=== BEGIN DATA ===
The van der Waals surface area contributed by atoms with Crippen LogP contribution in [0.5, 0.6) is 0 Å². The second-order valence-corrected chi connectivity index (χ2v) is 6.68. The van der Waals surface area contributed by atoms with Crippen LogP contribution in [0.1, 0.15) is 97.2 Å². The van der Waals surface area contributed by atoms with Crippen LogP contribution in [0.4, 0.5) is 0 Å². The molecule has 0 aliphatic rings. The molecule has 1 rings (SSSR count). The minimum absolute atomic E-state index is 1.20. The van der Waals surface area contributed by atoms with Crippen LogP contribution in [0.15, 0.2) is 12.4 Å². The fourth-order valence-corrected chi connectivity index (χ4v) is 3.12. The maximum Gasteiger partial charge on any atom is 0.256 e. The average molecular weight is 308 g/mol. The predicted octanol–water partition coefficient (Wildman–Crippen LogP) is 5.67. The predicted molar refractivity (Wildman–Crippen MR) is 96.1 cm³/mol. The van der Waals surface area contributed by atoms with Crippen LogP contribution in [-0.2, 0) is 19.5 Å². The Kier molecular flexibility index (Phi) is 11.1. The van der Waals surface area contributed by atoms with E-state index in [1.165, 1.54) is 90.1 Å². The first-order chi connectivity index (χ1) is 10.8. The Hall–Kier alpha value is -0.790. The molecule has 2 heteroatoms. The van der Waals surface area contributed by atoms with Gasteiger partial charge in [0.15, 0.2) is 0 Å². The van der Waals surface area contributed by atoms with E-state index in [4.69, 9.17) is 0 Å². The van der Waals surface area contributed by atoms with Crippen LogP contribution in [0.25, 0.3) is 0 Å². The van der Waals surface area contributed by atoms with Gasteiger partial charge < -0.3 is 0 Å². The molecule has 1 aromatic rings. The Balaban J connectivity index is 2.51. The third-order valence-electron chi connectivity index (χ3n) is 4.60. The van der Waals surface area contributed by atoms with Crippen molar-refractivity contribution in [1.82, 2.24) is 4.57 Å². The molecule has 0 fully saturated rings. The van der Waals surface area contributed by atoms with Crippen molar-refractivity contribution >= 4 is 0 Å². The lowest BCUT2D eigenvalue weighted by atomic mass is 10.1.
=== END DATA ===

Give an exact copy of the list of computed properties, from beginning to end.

The van der Waals surface area contributed by atoms with Crippen LogP contribution in [0.5, 0.6) is 0 Å². The second-order valence-corrected chi connectivity index (χ2v) is 6.68. The van der Waals surface area contributed by atoms with Crippen LogP contribution in [0.1, 0.15) is 97.2 Å². The van der Waals surface area contributed by atoms with Crippen LogP contribution in [0.4, 0.5) is 0 Å². The molecule has 0 aliphatic rings. The molecule has 1 rings (SSSR count). The minimum absolute atomic E-state index is 1.20. The van der Waals surface area contributed by atoms with Crippen LogP contribution in [0.15, 0.2) is 12.4 Å². The fourth-order valence-corrected chi connectivity index (χ4v) is 3.12. The maximum Gasteiger partial charge on any atom is 0.256 e. The average molecular weight is 308 g/mol. The predicted octanol–water partition coefficient (Wildman–Crippen LogP) is 5.67. The predicted molar refractivity (Wildman–Crippen MR) is 96.1 cm³/mol. The van der Waals surface area contributed by atoms with Crippen LogP contribution in [-0.2, 0) is 19.5 Å². The Kier molecular flexibility index (Phi) is 11.1. The van der Waals surface area contributed by atoms with E-state index in [1.165, 1.54) is 90.1 Å². The first-order chi connectivity index (χ1) is 10.8. The Hall–Kier alpha value is -0.790. The molecule has 2 heteroatoms. The van der Waals surface area contributed by atoms with Gasteiger partial charge in [0.15, 0.2) is 0 Å². The van der Waals surface area contributed by atoms with E-state index in [4.69, 9.17) is 0 Å². The van der Waals surface area contributed by atoms with Crippen LogP contribution in [0.25, 0.3) is 0 Å². The van der Waals surface area contributed by atoms with Gasteiger partial charge < -0.3 is 0 Å². The molecule has 1 aromatic rings. The Balaban J connectivity index is 2.51. The third-order valence-electron chi connectivity index (χ3n) is 4.60. The van der Waals surface area contributed by atoms with Crippen molar-refractivity contribution in [1.82, 2.24) is 4.57 Å². The molecule has 0 fully saturated rings. The van der Waals surface area contributed by atoms with Crippen molar-refractivity contribution >= 4 is 0 Å². The lowest BCUT2D eigenvalue weighted by atomic mass is 10.1.